Before the law was passed, asylum seekers were allowed to stay in Japan while their claim was being processed, regardless of how many times they tried to get refugee status, but now they can be expelled after 3 rejection decisions.
Justice Minister Ken Saito said the amended law “will protect those who need protection and deal strictly with people who break the rules”.
“There are a lot of people who exploit the application system to avoid expulsion,” he added.
The controversy erupts
Activists staged demonstrations to protest the amended law, but an opposition bloc objection failed in a vote in parliament, where the ruling coalition has a majority. An altercation broke out in parliament on Thursday when opposition MPs attacked the head of a committee discussing law reform, in a bid to prevent a vote on the amendments. “It is unacceptable to deport people, even if they have a criminal record, to countries where their human rights may be violated” and “where their life and freedom are in danger”, the Association of Tokyo Bar. The ruling Liberal Democratic Party says the amendments will allow better access to medical care and provide accommodation options for people whose asylum applications are still pending.
about refugees in Japan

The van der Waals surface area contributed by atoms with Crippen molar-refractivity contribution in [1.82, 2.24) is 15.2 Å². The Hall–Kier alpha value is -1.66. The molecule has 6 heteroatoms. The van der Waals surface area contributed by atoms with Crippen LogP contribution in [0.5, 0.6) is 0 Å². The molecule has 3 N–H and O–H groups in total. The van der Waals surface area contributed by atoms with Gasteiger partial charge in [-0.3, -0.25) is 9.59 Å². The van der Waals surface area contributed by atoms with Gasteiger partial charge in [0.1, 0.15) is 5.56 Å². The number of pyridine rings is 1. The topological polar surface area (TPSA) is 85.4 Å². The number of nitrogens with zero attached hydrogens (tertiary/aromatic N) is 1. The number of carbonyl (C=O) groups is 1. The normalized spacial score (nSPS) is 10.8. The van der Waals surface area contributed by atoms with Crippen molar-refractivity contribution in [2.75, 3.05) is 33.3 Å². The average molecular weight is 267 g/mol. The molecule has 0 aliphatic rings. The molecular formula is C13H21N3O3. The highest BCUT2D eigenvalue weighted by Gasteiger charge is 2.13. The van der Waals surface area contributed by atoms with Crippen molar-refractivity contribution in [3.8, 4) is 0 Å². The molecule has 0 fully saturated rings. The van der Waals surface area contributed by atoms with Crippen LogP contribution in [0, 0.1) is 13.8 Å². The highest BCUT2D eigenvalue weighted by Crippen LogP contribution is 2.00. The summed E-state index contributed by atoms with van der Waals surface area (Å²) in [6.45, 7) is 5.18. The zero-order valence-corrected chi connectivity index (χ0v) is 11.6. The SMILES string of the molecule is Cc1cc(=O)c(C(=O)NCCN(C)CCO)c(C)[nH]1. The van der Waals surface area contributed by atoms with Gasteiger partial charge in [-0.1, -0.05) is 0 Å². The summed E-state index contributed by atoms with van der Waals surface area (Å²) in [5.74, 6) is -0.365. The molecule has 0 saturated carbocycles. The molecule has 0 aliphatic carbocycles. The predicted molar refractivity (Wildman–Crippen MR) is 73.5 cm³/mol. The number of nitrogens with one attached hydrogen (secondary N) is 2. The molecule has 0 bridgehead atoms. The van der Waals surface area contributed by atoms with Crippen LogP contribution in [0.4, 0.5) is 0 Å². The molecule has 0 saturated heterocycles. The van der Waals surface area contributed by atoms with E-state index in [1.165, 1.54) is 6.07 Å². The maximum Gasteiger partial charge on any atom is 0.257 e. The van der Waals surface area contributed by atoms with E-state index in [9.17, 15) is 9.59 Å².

Last year, Japan took in just 202 refugees out of 12,500 people who sought asylum, and separately allowed 1,760 people to remain on its territory for “humanitarian considerations”. He received more than 2,400 evacuees from Ukraine in a different setting. The conditions of detention of immigrants in Japan have come under intense scrutiny since the death of Washma Sandamali, a 33-year-old Sri Lankan, in 2021. Chandamali was not an asylum seeker but was detained in Nagoya , in the center of the country, to stay with an expired visa. His family is asking the government for over a million dollars in compensation and holding them responsible for his death. Reports say Sandamali repeatedly complained of stomach pains and other symptoms, and activists say she did not receive proper medical attention. Growing controversy and political pressure over the incident prompted ruling party lawmakers to abandon an effort two years ago to enact similar legal amendments to immigration rules. Soichi Ibusuke, a lawyer for the Sandamali family, told AFP on Thursday that the amended law “is like pushing a button to execute asylum seekers by deporting them”. He saw that “Japan’s refugee identification system is not working,” with officials quickly rejecting applications, sometimes without face-to-face interviews. Amnesty International said in March that Japan should drop plans to overhaul its immigration laws, calling Japan’s detention policies “cruel and oppressive”.
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